Alabama officer convicted of murder stays on city payroll

Alabama officer convicted of murder stays on city payroll
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An Alabama police officer who was taken off duty after a murder conviction will continue to receive a paycheck from the city of Huntsville, The Associated Press reported Tuesday.

Officer William Darby was convicted on Friday of murdering a suicidal man, Jeffrey Parker, in 2018.

Following his conviction by a Madison County jury, Darby went on leave Monday from the desk duty he was assigned to after the incident. He will continue to receive pay while out on $100,000 bond.

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"This is the normal process until formal proceedings under the City of Huntsville’s personnel policies and procedures are complete," Huntsville city spokeswoman Lucy DeButy said, according to the AP.

"William Darby was placed on paid administrative leave Monday, May 10. This is the normal process until formal proceedings under the City of Huntsville’s personnel policies and procedures are complete," Huntsville spokeswoman Lucy DeButy told The Hill.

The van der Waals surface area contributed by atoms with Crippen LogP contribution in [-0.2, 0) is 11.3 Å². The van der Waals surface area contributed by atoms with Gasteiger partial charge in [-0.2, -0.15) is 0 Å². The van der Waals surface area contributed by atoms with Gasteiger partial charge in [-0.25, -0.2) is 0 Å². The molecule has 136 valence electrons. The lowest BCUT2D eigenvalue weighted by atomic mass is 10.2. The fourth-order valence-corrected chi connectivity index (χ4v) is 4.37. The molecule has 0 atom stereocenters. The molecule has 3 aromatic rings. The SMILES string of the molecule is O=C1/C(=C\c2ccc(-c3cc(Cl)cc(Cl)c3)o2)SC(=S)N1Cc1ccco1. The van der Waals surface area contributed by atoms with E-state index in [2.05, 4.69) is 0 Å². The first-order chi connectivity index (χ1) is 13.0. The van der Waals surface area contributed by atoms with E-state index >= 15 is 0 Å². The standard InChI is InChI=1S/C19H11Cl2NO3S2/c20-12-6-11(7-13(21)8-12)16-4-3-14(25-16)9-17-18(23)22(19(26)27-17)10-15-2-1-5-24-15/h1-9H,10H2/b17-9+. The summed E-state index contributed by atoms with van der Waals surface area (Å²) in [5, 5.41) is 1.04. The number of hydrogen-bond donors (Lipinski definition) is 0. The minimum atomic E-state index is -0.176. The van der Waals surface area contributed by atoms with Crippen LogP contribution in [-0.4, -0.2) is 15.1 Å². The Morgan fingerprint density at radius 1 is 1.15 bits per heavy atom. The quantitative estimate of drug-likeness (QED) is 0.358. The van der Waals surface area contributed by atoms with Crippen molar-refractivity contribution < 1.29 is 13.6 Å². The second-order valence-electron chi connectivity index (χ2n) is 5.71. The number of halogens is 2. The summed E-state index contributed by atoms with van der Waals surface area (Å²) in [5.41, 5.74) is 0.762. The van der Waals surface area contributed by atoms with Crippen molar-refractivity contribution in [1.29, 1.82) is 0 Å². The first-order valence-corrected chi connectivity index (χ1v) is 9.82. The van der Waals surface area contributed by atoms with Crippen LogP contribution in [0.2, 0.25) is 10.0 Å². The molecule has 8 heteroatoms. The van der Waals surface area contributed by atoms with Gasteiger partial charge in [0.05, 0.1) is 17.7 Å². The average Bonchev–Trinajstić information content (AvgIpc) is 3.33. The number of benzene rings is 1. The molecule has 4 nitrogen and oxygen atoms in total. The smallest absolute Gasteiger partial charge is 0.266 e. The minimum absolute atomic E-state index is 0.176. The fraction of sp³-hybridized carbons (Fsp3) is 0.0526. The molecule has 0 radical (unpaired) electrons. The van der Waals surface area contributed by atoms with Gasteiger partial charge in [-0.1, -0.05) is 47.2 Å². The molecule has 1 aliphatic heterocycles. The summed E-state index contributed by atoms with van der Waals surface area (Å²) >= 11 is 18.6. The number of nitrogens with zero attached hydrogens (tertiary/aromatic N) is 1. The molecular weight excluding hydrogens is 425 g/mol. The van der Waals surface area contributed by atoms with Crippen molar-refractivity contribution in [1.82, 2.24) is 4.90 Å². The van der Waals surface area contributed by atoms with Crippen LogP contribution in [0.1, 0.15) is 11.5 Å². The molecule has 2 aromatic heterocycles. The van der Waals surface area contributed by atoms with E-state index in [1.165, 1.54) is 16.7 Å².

"Mr. Darby has been removed from the ranks of being an active, sworn officer," DeButy added.

Alabama Democratic Party Executive Director Wade Perry slammed the city for continuing to pay Darby.

"He’s a convicted murderer. He shouldn’t get another day’s pay. Fire him. And the police chief," Perry said in a statement, the AP reported.

Parker, 49, had reportedly called 911 for help, saying he was armed and suicidal. When he didn't lower his weapon, which was not aimed at officers, Darby shot him in the face.

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Genisha Pegues, a senior officer to Darby, testified that she was already on the scene deescalating the situation when Darby arrived, according to AL.com.

Defense attorney Robert Tuten argued that Parker could have shot at the officers and was not following Darby's orders. Tuten said that Darby will appeal his conviction.

A city review board cleared Darby of any wrongdoing, according to the AP.

Darby faces up to life in prison for the shooting. His sentencing is expected in about six weeks, the AP reported, citing a prosecutor.

--Updated at 2:43 p.m.